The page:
I which I offer a preliminary criticism (or two) about 4e encounter design…

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I appreciate the fact that Wizards, in making 4e, took a long, hard look at encounter design and found it lacking.

I’ve written before about how big a difference numbers make in 3.x – a group of PCs against one powerful enemy has a disproportionate advantage due to the per-round limit on actions. This could make climatic fights against the big-bad at the end of an adventure somewhat… ummmm… anti-climatic. A great example of this was in the epic-gestalt-Greyhawk/Ragnnarok campaign Jeff ran. On our way to kill a dragon, we fought a bunch of mutant spider things… and it was an enormously tough fight that we barely won. When we got to the ‘dragon’ it was a half-dragon (x2), two headed Tarrasque. We took it down in, I think, two rounds (the fact that it rolled a 1 on the save vs. the monk’s stunning blow made a difference).

So, yeah, encounter design is an area they ought to have considered.

Now, the two ways they could have fixed this can be fit into two large categories:

1) Increase the frequency with which enemies in an encounter take effective actions
2) Decrease the frequency with which PCs in an encounter take effective actions

They appear to have focused all of their efforts on (1), while ignoring the possibility of playing in the conceptual of (2). On a superficial reading of (2), I can understand why: playing someone who doesn’t take actions in combat is boring. This option, however, allows for plenty of action. Just because you aren’t swinging your sword and hitting the dragon every round doesn’t mean you aren’t doing anything. You could be maneuvering it deeper into the cave where it can’t take flight. You could be climbing up onto its back so that you can (later) plunge your sword into the base of its skull. You could be drawing its attention away from one of your compatriots. There are a ton of possibilities that could make for a more colorful and exciting fight scene while decreasing the number of attacks PCs can make.

Instead, though, Wizards seems to be focusing on giving enemies more attacks through two methods: (1) Giving monsters more attacks (which I’ve already written about) and changing encounter design such that the default assumption is that there are a number of enemies equal to the number of PCs.

I can see a lot of problems with this. First off, it seriously limits the sorts of foes PC face. Most monsters won’t be encountered alone. This will lead to PCs guessing that there’s an ambush when they only see the single enemy who has been laid out as bait. It may well also ring false to players that they are always running into things in groups of four.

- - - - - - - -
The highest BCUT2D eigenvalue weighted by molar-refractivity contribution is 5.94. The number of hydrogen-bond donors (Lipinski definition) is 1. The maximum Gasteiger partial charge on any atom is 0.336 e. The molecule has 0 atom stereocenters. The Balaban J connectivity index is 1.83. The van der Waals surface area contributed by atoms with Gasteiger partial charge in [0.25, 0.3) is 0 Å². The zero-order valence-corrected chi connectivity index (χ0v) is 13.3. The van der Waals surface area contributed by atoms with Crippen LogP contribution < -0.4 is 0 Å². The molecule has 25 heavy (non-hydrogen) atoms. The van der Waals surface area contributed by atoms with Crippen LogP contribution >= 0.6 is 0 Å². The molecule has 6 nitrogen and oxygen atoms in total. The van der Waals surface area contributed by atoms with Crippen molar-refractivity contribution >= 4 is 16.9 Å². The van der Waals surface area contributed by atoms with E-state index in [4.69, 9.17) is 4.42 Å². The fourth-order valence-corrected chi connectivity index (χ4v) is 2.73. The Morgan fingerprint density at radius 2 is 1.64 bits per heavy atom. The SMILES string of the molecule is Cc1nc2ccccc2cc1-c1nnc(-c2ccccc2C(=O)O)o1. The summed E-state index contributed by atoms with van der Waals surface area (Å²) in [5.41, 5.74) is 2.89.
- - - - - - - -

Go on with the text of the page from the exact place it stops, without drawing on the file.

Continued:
Mostly, though, it is the thought of this encounter design at epic levels that really bothers me. Most encounters past level 20 will be with 4ish foes of the PCs’ approximate level. When the PCs are epic, their enemies are, as well. This leads to the creation of things like entire races of creatures of epic power. Such things don’t make a whole lot of sense to me. Why haven’t they taken over the world yet? The too-pat answer of “the PCs” isn’t satisfying. Moreover, when I think ‘epic enemy’ I think of individual enemies of colossal proportions, not everyday baddies that just scaled up in power relative to the PCs.

It is unsatisfying to me.

Also, I am sorry, but this is not a worg.



2 Responses

  1. Having played in a demo, it looks to me like they have decreased the number of effective actions and increased the strategic actions for PCs. For instance, my Paladin could do three things in a round with an action point: which was part of the fun. However, only one of those things was an attack. I haven’t seen higher levels, but if they got rid of iterative attacks, it will work pretty much the same way (I think) all they way up to thirty.

    Second, although I have a similarly bloody mindedness about campaign design, I always gave epic play a pass. The epic races haven’t taken over the world because they effectively don’t exist until they are a threat.

    Epic threats have always just escaped from the dungeon dimension or have been created by an experiment gone wild or the death of a god. It’s a sort of a quantum effect: a suitable challenge can’t appear unless there is a protagonist, or will be a protagonist, of high enough level to stop them.

    Just like there are only a few epic heroes around at any given time, there are never more than a few long buried and about to be awakened epic threats.

  2. Its been my impression that encounters are based on one monster per PC – as a benchmark. The 4e demo stuff that I’ve seen, as well as the pre-4e stuff that I’ve played with some, lends itself to fights ranging in scope from 1 mob vs 5+ PCs, to 10+ mobs vs 5 or 6 PCs. The XP chart- the way you can balance an encounter, is based on the premise that 1 monster of X level is equal to 1 PC of X level.

    As far as epic races go, I guess its dependent on the group and the setting. This kind of stuff has always been around though. Rakshasa, Dragons, Giants, etc etc.

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